Bill McGarvey
1 month 1 week ago

"I would be careful with what you wish for. You are advocating or hoping for an internal insurrection within the government." I'm neither advocating nor hoping for any such thing. I don't know how any reasonable reading of my essay would end with that conclusion. The "chaos" I referred to is self evident hour by hour as the news of the adventures of someone like General Flynn continuously leak out. Sadly I don't think we've seen the end of this circus. If you choose to believe this is all simply a vicious conspiracy being manipulated by hold-over hacks from the Obama administration, I think you're not giving enough credit to some the hacks being installed by the new administration. If you think this is all simply biased reporting then you leave us no common ground upon which to have a discourse.

J Cosgrove
1 month 1 week ago

From your comment you said

I'm neither advocating nor hoping for any such thing. I don't know how any reasonable reading of my essay would end with that conclusion.

Your article was very vague about institutions especially since you chose to show what looked like a group of student protesting. I asked who the institutions were and you said

the judicial and legislative branches, our intelligence community, Immigration Services, the State Department, National Security Council.

Most of these are in the executive branch and are directly under the president and some are actually in the White House. You also said

Even if that common cause is simply that those who wish to dismantle our highest principles, undermine the concept of “truth” and attack our sacred institutions need to be resisted at all costs.

That is advocating that many of those in the executive branch and directly under the president resist at all costs. That sounds like internal insurrection within the government. The proper response is to resign and provide the reasons for resignation. I cant imagine something more damning if it based on merit.

Again you may not like the policies of the Trump administration but the way to fight them is with reason and evidence and not resist at all costs.

You obviously have strong opinions on what is happening in the Trump administration. I suggest you lay them out and have a discussion about them to see if your opinions make sense or not. For example, you bring up General Flynn and the leaks. As far as I can understand he did nothing wrong or at least there has been nothing leaked that was wrong. He says he did nothing wrong in his conversation with the Russian ambassador. The ostensible reason for his firing was that he lied. But did he?

Apparently he has not been shown the transcript of the phone call which was against the law to record let alone leak. It is a major crime to have made this recording. This had to have been approved at the highest levels of the Obama Administration since it happened in December. There is a lot to come on this so we will have to wait.

My guess is that there is something else that no one is talking about that is behind this. Probably to do with either Iran or Russia.

Joseph J Dunn
1 month 1 week ago

You point to the importance of individuals rallying to defend our institutions. Well, I see individuals in airports rallying for the admission of refugees, while others harass even born-in-America Latino students. Individuals march on the Mall to protest abortion, facing equally committed ‘pro-choice’ individuals. And so it goes all around the country on a variety of issues. Meanwhile, the “institutions” for whom you express concern, I think of as the Congress, which is still operational, and the Courts, which have already acted on at least one of Trump’s executive orders. And some institution, perhaps the Vice Presidency, has brought about the resignation of a National Security Advisor. So our institutions are alive and well, and individually we are still as divided as ever.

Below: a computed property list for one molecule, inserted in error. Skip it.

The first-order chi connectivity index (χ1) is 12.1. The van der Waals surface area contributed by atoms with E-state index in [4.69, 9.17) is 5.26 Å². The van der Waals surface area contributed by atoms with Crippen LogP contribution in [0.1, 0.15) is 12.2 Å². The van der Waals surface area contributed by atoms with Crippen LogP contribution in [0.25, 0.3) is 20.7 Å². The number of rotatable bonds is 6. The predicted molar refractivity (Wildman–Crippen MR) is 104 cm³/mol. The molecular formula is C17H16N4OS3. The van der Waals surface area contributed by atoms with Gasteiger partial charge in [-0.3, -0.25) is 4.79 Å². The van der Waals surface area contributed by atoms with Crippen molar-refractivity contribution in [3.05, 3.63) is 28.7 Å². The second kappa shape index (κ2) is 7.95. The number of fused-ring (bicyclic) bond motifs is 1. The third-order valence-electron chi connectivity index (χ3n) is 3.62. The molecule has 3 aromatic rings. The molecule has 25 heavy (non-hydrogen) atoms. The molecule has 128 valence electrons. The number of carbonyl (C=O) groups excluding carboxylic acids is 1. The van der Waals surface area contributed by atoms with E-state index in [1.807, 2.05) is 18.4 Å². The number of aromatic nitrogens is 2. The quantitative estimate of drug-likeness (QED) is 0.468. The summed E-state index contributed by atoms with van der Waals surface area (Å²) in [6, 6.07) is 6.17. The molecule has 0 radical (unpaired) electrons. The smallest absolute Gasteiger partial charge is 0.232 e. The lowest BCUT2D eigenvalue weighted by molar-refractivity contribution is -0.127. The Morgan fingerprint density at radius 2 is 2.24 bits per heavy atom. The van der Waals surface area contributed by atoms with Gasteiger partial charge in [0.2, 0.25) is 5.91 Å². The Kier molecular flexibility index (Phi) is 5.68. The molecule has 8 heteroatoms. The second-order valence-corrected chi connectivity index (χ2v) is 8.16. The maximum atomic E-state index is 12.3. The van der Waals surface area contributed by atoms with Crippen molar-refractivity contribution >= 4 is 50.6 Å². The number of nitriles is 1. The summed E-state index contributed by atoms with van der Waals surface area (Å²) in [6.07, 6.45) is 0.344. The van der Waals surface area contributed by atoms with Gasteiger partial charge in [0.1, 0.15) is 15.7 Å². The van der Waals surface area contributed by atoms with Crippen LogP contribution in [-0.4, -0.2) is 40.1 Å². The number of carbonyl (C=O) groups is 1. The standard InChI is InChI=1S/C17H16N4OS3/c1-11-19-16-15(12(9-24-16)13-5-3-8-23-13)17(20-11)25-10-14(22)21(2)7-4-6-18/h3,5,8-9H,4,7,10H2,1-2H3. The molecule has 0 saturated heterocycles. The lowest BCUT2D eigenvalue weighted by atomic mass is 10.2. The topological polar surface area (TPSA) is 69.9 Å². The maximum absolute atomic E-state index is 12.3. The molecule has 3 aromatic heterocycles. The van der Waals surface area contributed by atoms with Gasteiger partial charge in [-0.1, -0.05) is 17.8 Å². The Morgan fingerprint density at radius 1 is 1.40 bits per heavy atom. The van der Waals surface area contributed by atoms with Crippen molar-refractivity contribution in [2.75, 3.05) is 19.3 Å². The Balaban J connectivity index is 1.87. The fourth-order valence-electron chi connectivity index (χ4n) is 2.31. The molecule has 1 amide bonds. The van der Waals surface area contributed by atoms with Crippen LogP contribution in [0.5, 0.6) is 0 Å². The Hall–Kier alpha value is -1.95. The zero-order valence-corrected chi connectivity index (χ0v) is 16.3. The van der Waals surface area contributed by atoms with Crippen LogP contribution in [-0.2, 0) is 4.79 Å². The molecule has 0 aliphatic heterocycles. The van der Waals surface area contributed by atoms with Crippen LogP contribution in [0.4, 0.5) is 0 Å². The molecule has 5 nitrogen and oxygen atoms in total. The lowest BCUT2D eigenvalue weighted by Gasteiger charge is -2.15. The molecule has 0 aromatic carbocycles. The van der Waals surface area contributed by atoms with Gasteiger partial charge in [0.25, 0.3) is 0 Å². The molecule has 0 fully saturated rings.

“And then there is the chaos of President Donald J. Trump.” Chaotic, yes. But not unique. Remember 1829? Jackson was completely unpredictable. 1861? God, save us. And September 1901: as one Senator quipped, “Now look, that damned cowboy is President of the United States.” In 1933 Congress and president had the busiest ‘first hundred days’ ever, which was really popular, but major parts of which were unconstitutional, as the Supreme Court ruled two years later. We survived all that. Our institutions endure. As you write, “…institutions are not just useful tools in social commerce or quaint holdovers from a bygone age…They create stability and predictability in an uncertain world. They promote peace and protection for all citizens.” Ultimately, it’s the Constitution that offers the best hope to us 319 million individuals. Have faith.

J Cosgrove
1 month 1 week ago

And some institution, perhaps the Vice Presidency, has brought about the resignation of a National Security Advisor.

Probably not true. This is very disturbing as the institutions mentioned by the author seem at war with the Trump administration. A transcript of the telephone call exists and is not supposed to exist so someone in the Obama intelligence organization had it recorded. It shows that Flynn did not really lie. He mentioned sanctions in passing.

Joseph J Dunn
1 month 1 week ago

Thanks. I have not seen the transcript of the General's telephone conversation, and I don't know first hand what he said to VP Pence. But politics being what it is, if the transcript were illegally or improperly made, or released, or misrepresented, by 'someone in the Obama intelligence organization', wouldn't the Trump Administration have called out that person, or at least that fact, with great gusto and indignation? And whatever the recording holds, and whatever the 'Obama intelligence organization' did or didn't do, someone high in the Administration was obviously chagrinned enough to call for/accept the resignation. So maybe the general inadvertently omitted some parts of the conversation, and maybe the VP put a harsh interpretation on that. But in the end only someone within the Trump administration could ask for or require the resignation, or accept it. Cheers.

J Cosgrove
1 month 1 week ago

See

http://bit.ly/2kQvoTb

Is it accurate? We are in a twilight zone as to what is true or not true. Apparently there are still Obama people in the White House. If so it would makes sense to get rid of them but you have to have staff.